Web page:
There was no defense for the defense contactors in federal court last week.
William Kuchera, 58, of Summerhill, and Ronald Kuchera, 51, of Johnstown, pleaded guilty to major fraud against the government and conspiracy.
“The Kucheras cheated the government by claiming improper reimbursement, submitting a false invoice, and then kicking back $200,000 to the prime contracter,” U.S. Attorney David J. Hickton said in a statement.
“Such blatant and outrageous fraud against the United States cannot and will not be tolerated,” he said.
We couldn’t agree more.
The Kucheras face up to 15 years in prison and millions in fines and civil penalties, and we hope that when they are sentenced on Oct. 7 that the penalty is a stiff one.
Government investigators said that the brothers, who operated Kuchera Defense System Inc., bilked the government out of money in a number of different ways.
-- They submitted a false invoice to Coherent Systems International Inc., which was a defense contractor owned by Richard S. Ianieri. The invoice sought a $650,000 payment for a component that was never delivered. Upon payment from Coherent, the brothers kicked back about $200,000 to Ianieri, according to the government investigators.
-- The pair claimed lobbying costs, hunting trips and a private airplane as business expenses. Some of those expenses were invested in a game ranch.
The way we see it, the Kucheras cheated John Q. Public in a number of ways.
Not only did they take that ill-gotten $650,000 from a government drowning in red ink, but that also meant that it couldn’t be applied in another area where it really was needed.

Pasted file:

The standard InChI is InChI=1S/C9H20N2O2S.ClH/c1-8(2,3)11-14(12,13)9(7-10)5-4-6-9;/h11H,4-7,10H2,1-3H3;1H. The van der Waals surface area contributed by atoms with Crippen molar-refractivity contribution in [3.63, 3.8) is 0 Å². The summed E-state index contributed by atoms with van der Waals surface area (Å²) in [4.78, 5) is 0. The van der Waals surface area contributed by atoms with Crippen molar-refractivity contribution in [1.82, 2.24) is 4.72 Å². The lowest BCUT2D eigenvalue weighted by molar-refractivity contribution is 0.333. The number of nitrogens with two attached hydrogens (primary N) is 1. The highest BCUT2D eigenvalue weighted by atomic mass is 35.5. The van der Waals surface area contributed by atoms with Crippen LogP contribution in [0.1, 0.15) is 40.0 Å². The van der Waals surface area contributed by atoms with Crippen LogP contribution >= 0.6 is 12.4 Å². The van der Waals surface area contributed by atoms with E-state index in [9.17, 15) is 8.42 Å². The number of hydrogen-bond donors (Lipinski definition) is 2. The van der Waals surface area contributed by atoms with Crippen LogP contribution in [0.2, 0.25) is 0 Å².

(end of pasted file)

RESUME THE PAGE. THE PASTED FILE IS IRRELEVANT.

Combine that with the bogus expenses that the brothers claimed and the amount that we the taxpayers were conned out of begins to rise even more.
There has already been a financial hit for the Kucheras – each has agreed to pay a $50,000 fine and a $450,000 civil forfeiture. They also owe the Internal Revenue Service almost $400,000 combined.
Additionally, the Kucheras and KDS will pay $2.7 million to resolve their civil liabilities with the Defense Department.
That’s a good start.
In October we’ll find out what the real punishment is, and we hope it fits the crime.
Ianeri pleaded guilty in 2009 to soliciting kickbacks and was sentenced to five years probation and ordered to pay $200,000.
We hope that the Kucheras are handed a sentence that includes jail time.
Our community and our nation put our faith and trust in them. Not only were they a valuable asset to our region, but they were relied upon to produce key components for our national defense.
They took advantage of that trust.
Click here to subscribe to The Tribune-Democrat print edition.
Click here to subscribe to The Tribune-Democrat e-edition.